Admittedly, and without exception, the world's leading powers were caught by surprise when ordinary Arabs rose against ossified regimes. Few anticipated or wished to see the Tunisian, Egyptian, and Yemeni leaders vacate their posts and even fewer contemplate similar fates that await the Libyan and Syrian leaderships.
For some, there is still time for the Libyan and Syrian presidents to triumph over insurgents, while others count the days when both systems will collapse. Although Tripoli and Damascus should not be viewed in isolation, as vulnerabilities exist elsewhere in the rapidly changing Middle East, one wonders why Washington, London, Paris, Moscow and Beijing refuse to side with the Arab masses.
To be sure, part of the diplomatic answer must fall under the idiom ‘better the devil you know than the devil you don't', even if this is in very poor taste and nearly the product of infantilism. Over the long term, such attitudes are worrisome, because millions are now developing specific mindsets.
How Arabs will judge, yes judge, western societies who ogle wealthy contracts without buttressing democratisation and freedom will surely colour the lenses through which many perceive interlocutors. Egyptians, for example, were literally bewildered and will long remember that senior American officials fell into delay tactics last February and March when president Hosni Mubarak was barely able to withstand popular pressure to leave. Millions still shake their heads in what must be politely termed as confusion.
Many more remember the July 13, 2008, Paris Summit called by French President Nicolas Sarzoky to launch the Union for the Mediterranean that, a day later (July 14, 2008), honoured 43 heads of state and government gathered to observe France's annual military parade on the Champs-Elysées.
Even if Stefan Simons labelled the gathering "Sarkozy's New Club Med" in Der Spiegel, it was hilarious to see Syrian President Bashar Al Assad receive red carpet treatment, barely a few years after the October 23, 1983 bombing of French barracks in Beirut that killed 58 servicemen.
Mercifully, the kings of Morocco and Jordan, as well as the Libyan leader were not in attendance but the Al Assad invitation, ostensibly made to open a new diplomatic chapter between France and Syria, highlighted French amateurism.
Although few western politicians foresaw the brewing uprisings in the Arab world, scholars, including several French academics, were not optimistic. That is why the current silence on developments in Syria is so deafening. Except for the mildly courageous Turkish position, no major country managed to find the gallantry to voice its opposition to murder and mayhem, with most shyly calling on Damascus to act "before it is too late".
Even Russia and China, alleged paragons of mundane populations, distinguished themselves with diplomatic mendacity.
When heavily armed troops enter cities like Hama or Homs, where thousands of residents defiantly oppose their government's crackdown, little more than peeps are heard from the morally challenged. Random killings seem to be conveniently overlooked for political reasons that, and this must be said as clearly as possible, reveal serious mental deficiencies.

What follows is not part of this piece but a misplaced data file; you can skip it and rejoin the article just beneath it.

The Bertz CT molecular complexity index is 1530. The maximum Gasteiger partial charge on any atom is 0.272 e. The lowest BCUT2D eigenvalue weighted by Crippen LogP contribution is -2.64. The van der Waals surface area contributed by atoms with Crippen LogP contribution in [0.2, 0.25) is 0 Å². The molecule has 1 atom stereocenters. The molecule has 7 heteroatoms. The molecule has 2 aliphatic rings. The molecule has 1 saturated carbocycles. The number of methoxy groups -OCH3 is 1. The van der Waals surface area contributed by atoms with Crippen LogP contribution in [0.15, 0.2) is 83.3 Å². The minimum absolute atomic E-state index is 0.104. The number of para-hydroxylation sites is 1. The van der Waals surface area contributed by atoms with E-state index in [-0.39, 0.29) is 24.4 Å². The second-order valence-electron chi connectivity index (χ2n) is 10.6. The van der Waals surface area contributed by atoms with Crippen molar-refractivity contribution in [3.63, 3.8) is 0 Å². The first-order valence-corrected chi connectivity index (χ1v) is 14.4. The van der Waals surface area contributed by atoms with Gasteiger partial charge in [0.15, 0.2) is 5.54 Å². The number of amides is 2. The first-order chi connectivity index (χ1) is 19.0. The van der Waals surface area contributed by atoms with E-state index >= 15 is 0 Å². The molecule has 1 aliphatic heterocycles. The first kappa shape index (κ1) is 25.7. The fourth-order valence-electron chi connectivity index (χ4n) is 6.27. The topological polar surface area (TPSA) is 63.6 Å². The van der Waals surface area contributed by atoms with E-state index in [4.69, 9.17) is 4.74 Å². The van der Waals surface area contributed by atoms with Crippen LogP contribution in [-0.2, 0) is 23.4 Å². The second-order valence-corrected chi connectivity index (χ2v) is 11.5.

Interestingly, little or no commentaries were offered after a recent video from Hama, which was posted on YouTube, which showed a crowd fleeing from uniformed gunmen firing from a short distance. When a lone protester picked up a rock and hurled it at the emptiness, one could clearly see how the demonstrator's life was instantly snuffed out.
Of course, the greater calamity was the global gag, which illustrated the bankruptcy of every argument one could make. Was this a victory against terrorism, Obama, Medvedev, Jintao, Sarkozy, and Cameron?
How many must fall in Syria, Libya, Yemen and elsewhere before one can hear an unambiguous statement that human life, every human life, is precious and must be preserved at all costs? When will we understand that realpolitik cannot, and must not, triumph over ethical values? Why should ordinary people everywhere accept the conduct of power politics to serve material factors rather than moral standards?
While it may be too soon to reach final conclusions as to who lost and who won in the ongoing Arab uprisings, an honest even if largely preliminary assessment cannot but identify the major world powers are the greatest losers.
Israel, along with surviving Arab autocrats, ought to also be added to this list, for few Arabs will henceforth accept being ignored or mistreated by wily deal-makers.
Bloody crackdowns will, of course, kill many more since armoured personnel carriers, tanks, helicopter gunships and other instruments of war can inflict serious damage on unarmed civilians. In the Syrian case, one wonders why some of these tools were not used to liberate the occupied Golan since 1967, or whether a model battalion will one day join the Champs-Elysées parade if realpolitik requires it.
It thus behooves decision-makers to look into their crystal balls and see how fast the world is changing, for awakened Arab populations will never again be subjugated to the whims of autocratic rulers who, regrettably, have no compunction to mow them down.
Indeed, because ordinary Arab citizens have very long memories and will remember friends and foes alike, one ought to applaud their courage to stand up against tyranny. It's time to stop hiding behind fancy parades or declare clever absurdities.
Dr Joseph A. Kechichian is a commentator and author of several books on Gulf affairs.